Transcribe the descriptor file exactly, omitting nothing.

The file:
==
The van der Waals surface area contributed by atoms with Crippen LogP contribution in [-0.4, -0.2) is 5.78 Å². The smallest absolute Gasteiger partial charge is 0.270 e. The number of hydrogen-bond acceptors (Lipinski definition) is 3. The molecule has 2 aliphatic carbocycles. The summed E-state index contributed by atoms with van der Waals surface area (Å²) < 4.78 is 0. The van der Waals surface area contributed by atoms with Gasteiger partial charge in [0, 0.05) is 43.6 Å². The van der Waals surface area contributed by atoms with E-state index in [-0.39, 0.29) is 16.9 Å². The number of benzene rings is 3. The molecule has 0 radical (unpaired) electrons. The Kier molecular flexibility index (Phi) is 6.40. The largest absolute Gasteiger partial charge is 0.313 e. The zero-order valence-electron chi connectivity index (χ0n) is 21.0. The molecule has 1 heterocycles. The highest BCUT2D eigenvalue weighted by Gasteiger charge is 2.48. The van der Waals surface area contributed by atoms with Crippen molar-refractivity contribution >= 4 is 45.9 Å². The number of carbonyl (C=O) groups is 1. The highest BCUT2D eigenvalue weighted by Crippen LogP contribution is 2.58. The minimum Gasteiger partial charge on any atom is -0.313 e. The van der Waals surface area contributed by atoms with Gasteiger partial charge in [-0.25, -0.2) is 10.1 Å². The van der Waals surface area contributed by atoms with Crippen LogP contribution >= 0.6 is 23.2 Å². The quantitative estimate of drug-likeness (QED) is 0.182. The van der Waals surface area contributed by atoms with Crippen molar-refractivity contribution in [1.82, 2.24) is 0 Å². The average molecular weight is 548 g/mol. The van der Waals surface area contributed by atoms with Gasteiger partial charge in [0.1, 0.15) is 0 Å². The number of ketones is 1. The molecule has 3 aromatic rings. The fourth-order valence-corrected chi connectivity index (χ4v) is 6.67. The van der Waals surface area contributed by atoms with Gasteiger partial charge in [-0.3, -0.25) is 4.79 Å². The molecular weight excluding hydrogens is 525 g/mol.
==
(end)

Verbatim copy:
The van der Waals surface area contributed by atoms with Crippen LogP contribution in [-0.4, -0.2) is 5.78 Å². The smallest absolute Gasteiger partial charge is 0.270 e. The number of hydrogen-bond acceptors (Lipinski definition) is 3. The molecule has 2 aliphatic carbocycles. The summed E-state index contributed by atoms with van der Waals surface area (Å²) < 4.78 is 0. The van der Waals surface area contributed by atoms with Gasteiger partial charge in [0, 0.05) is 43.6 Å². The van der Waals surface area contributed by atoms with E-state index in [-0.39, 0.29) is 16.9 Å². The number of benzene rings is 3. The molecule has 0 radical (unpaired) electrons. The Kier molecular flexibility index (Phi) is 6.40. The largest absolute Gasteiger partial charge is 0.313 e. The zero-order valence-electron chi connectivity index (χ0n) is 21.0. The molecule has 1 heterocycles. The highest BCUT2D eigenvalue weighted by Gasteiger charge is 2.48. The van der Waals surface area contributed by atoms with Crippen molar-refractivity contribution >= 4 is 45.9 Å². The number of carbonyl (C=O) groups is 1. The highest BCUT2D eigenvalue weighted by Crippen LogP contribution is 2.58. The minimum Gasteiger partial charge on any atom is -0.313 e. The van der Waals surface area contributed by atoms with Gasteiger partial charge in [-0.25, -0.2) is 10.1 Å². The van der Waals surface area contributed by atoms with Crippen LogP contribution >= 0.6 is 23.2 Å². The quantitative estimate of drug-likeness (QED) is 0.182. The van der Waals surface area contributed by atoms with Crippen molar-refractivity contribution in [1.82, 2.24) is 0 Å². The average molecular weight is 548 g/mol. The van der Waals surface area contributed by atoms with Gasteiger partial charge in [0.1, 0.15) is 0 Å². The number of ketones is 1. The molecule has 3 aromatic rings. The fourth-order valence-corrected chi connectivity index (χ4v) is 6.67. The van der Waals surface area contributed by atoms with Gasteiger partial charge in [-0.3, -0.25) is 4.79 Å². The molecular weight excluding hydrogens is 525 g/mol.